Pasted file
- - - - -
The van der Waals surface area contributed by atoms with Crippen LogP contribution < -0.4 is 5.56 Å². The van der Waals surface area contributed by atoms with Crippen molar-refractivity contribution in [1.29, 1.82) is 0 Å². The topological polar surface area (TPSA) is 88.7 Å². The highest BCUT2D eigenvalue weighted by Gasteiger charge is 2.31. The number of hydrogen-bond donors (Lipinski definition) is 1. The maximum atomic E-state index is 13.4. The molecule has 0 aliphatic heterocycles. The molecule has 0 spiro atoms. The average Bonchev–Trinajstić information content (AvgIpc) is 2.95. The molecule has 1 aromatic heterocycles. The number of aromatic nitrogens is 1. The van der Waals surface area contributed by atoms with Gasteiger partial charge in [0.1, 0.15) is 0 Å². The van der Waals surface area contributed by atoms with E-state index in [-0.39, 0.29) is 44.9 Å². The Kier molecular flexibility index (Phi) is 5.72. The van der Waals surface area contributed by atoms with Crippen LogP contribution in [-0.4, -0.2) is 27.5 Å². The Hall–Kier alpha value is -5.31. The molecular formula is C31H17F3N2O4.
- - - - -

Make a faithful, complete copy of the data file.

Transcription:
The van der Waals surface area contributed by atoms with Crippen LogP contribution < -0.4 is 5.56 Å². The van der Waals surface area contributed by atoms with Crippen molar-refractivity contribution in [1.29, 1.82) is 0 Å². The topological polar surface area (TPSA) is 88.7 Å². The highest BCUT2D eigenvalue weighted by Gasteiger charge is 2.31. The number of hydrogen-bond donors (Lipinski definition) is 1. The maximum atomic E-state index is 13.4. The molecule has 0 aliphatic heterocycles. The molecule has 0 spiro atoms. The average Bonchev–Trinajstić information content (AvgIpc) is 2.95. The molecule has 1 aromatic heterocycles. The number of aromatic nitrogens is 1. The van der Waals surface area contributed by atoms with Gasteiger partial charge in [0.1, 0.15) is 0 Å². The van der Waals surface area contributed by atoms with E-state index in [-0.39, 0.29) is 44.9 Å². The Kier molecular flexibility index (Phi) is 5.72. The van der Waals surface area contributed by atoms with Crippen LogP contribution in [-0.4, -0.2) is 27.5 Å². The Hall–Kier alpha value is -5.31. The molecular formula is C31H17F3N2O4.